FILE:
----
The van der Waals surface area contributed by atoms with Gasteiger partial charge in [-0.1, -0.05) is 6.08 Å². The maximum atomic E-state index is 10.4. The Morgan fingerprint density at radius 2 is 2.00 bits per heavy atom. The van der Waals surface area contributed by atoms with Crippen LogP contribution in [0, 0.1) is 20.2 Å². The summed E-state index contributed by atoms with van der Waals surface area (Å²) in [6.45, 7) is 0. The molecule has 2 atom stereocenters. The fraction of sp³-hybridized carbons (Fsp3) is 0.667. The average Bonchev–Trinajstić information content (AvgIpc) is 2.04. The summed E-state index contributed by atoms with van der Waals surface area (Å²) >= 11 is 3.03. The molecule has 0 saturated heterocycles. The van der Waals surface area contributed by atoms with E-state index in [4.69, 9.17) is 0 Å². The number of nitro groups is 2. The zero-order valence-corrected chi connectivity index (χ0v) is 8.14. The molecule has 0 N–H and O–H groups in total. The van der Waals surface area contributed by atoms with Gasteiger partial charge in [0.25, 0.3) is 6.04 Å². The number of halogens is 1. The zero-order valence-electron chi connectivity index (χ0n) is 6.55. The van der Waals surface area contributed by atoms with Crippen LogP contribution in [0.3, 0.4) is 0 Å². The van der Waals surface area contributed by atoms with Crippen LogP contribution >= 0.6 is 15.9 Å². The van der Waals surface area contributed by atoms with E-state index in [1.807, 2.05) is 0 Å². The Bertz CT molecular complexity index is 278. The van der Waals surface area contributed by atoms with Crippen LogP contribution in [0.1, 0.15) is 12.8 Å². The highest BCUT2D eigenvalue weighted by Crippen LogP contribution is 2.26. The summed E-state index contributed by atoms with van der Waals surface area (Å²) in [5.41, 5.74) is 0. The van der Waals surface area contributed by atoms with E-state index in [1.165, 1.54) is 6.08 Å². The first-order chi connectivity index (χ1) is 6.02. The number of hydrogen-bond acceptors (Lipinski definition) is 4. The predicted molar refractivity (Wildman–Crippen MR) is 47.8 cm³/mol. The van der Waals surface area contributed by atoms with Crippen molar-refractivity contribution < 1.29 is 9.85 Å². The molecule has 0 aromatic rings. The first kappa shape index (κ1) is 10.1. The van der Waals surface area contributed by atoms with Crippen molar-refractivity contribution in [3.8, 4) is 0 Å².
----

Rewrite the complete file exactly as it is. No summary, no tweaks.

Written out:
The van der Waals surface area contributed by atoms with Gasteiger partial charge in [-0.1, -0.05) is 6.08 Å². The maximum atomic E-state index is 10.4. The Morgan fingerprint density at radius 2 is 2.00 bits per heavy atom. The van der Waals surface area contributed by atoms with Crippen LogP contribution in [0, 0.1) is 20.2 Å². The summed E-state index contributed by atoms with van der Waals surface area (Å²) in [6.45, 7) is 0. The molecule has 2 atom stereocenters. The fraction of sp³-hybridized carbons (Fsp3) is 0.667. The average Bonchev–Trinajstić information content (AvgIpc) is 2.04. The summed E-state index contributed by atoms with van der Waals surface area (Å²) >= 11 is 3.03. The molecule has 0 saturated heterocycles. The van der Waals surface area contributed by atoms with E-state index in [4.69, 9.17) is 0 Å². The number of nitro groups is 2. The zero-order valence-corrected chi connectivity index (χ0v) is 8.14. The molecule has 0 N–H and O–H groups in total. The van der Waals surface area contributed by atoms with Gasteiger partial charge in [0.25, 0.3) is 6.04 Å². The number of halogens is 1. The zero-order valence-electron chi connectivity index (χ0n) is 6.55. The van der Waals surface area contributed by atoms with Crippen LogP contribution in [0.3, 0.4) is 0 Å². The van der Waals surface area contributed by atoms with Crippen LogP contribution >= 0.6 is 15.9 Å². The van der Waals surface area contributed by atoms with E-state index in [1.807, 2.05) is 0 Å². The Bertz CT molecular complexity index is 278. The van der Waals surface area contributed by atoms with Crippen LogP contribution in [0.1, 0.15) is 12.8 Å². The highest BCUT2D eigenvalue weighted by Crippen LogP contribution is 2.26. The summed E-state index contributed by atoms with van der Waals surface area (Å²) in [5.41, 5.74) is 0. The van der Waals surface area contributed by atoms with E-state index in [1.165, 1.54) is 6.08 Å². The first-order chi connectivity index (χ1) is 6.02. The number of hydrogen-bond acceptors (Lipinski definition) is 4. The predicted molar refractivity (Wildman–Crippen MR) is 47.8 cm³/mol. The van der Waals surface area contributed by atoms with Crippen molar-refractivity contribution < 1.29 is 9.85 Å². The molecule has 0 aromatic rings. The first kappa shape index (κ1) is 10.1. The van der Waals surface area contributed by atoms with Crippen molar-refractivity contribution in [3.8, 4) is 0 Å².